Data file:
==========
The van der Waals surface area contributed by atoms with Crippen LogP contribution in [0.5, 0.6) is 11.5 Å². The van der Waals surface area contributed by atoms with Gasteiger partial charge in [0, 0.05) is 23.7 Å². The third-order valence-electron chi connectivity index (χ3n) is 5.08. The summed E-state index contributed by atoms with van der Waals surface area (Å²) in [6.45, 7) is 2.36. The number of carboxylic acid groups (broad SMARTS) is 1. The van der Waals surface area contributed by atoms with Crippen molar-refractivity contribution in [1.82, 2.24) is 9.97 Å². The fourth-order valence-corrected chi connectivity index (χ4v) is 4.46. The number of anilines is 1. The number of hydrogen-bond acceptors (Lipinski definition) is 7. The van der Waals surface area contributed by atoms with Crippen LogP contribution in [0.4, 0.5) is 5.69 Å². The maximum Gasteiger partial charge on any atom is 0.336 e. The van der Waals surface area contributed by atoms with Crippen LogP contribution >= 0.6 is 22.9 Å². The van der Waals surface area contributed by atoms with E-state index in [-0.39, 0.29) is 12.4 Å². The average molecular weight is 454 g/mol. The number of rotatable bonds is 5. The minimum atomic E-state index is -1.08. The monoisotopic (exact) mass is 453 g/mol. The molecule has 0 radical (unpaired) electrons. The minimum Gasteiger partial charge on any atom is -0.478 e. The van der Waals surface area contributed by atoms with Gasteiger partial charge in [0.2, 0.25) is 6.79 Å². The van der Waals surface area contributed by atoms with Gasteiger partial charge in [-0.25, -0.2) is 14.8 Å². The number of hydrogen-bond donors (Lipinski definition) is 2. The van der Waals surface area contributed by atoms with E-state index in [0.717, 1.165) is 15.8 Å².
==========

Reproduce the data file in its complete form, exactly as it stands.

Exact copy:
The van der Waals surface area contributed by atoms with Crippen LogP contribution in [0.5, 0.6) is 11.5 Å². The van der Waals surface area contributed by atoms with Gasteiger partial charge in [0, 0.05) is 23.7 Å². The third-order valence-electron chi connectivity index (χ3n) is 5.08. The summed E-state index contributed by atoms with van der Waals surface area (Å²) in [6.45, 7) is 2.36. The number of carboxylic acid groups (broad SMARTS) is 1. The van der Waals surface area contributed by atoms with Crippen molar-refractivity contribution in [1.82, 2.24) is 9.97 Å². The fourth-order valence-corrected chi connectivity index (χ4v) is 4.46. The number of anilines is 1. The number of hydrogen-bond acceptors (Lipinski definition) is 7. The van der Waals surface area contributed by atoms with Crippen LogP contribution in [0.4, 0.5) is 5.69 Å². The maximum Gasteiger partial charge on any atom is 0.336 e. The van der Waals surface area contributed by atoms with Crippen LogP contribution >= 0.6 is 22.9 Å². The van der Waals surface area contributed by atoms with E-state index in [-0.39, 0.29) is 12.4 Å². The average molecular weight is 454 g/mol. The number of rotatable bonds is 5. The minimum atomic E-state index is -1.08. The monoisotopic (exact) mass is 453 g/mol. The molecule has 0 radical (unpaired) electrons. The minimum Gasteiger partial charge on any atom is -0.478 e. The van der Waals surface area contributed by atoms with Gasteiger partial charge in [0.2, 0.25) is 6.79 Å². The van der Waals surface area contributed by atoms with Gasteiger partial charge in [-0.25, -0.2) is 14.8 Å². The number of hydrogen-bond donors (Lipinski definition) is 2. The van der Waals surface area contributed by atoms with E-state index in [0.717, 1.165) is 15.8 Å².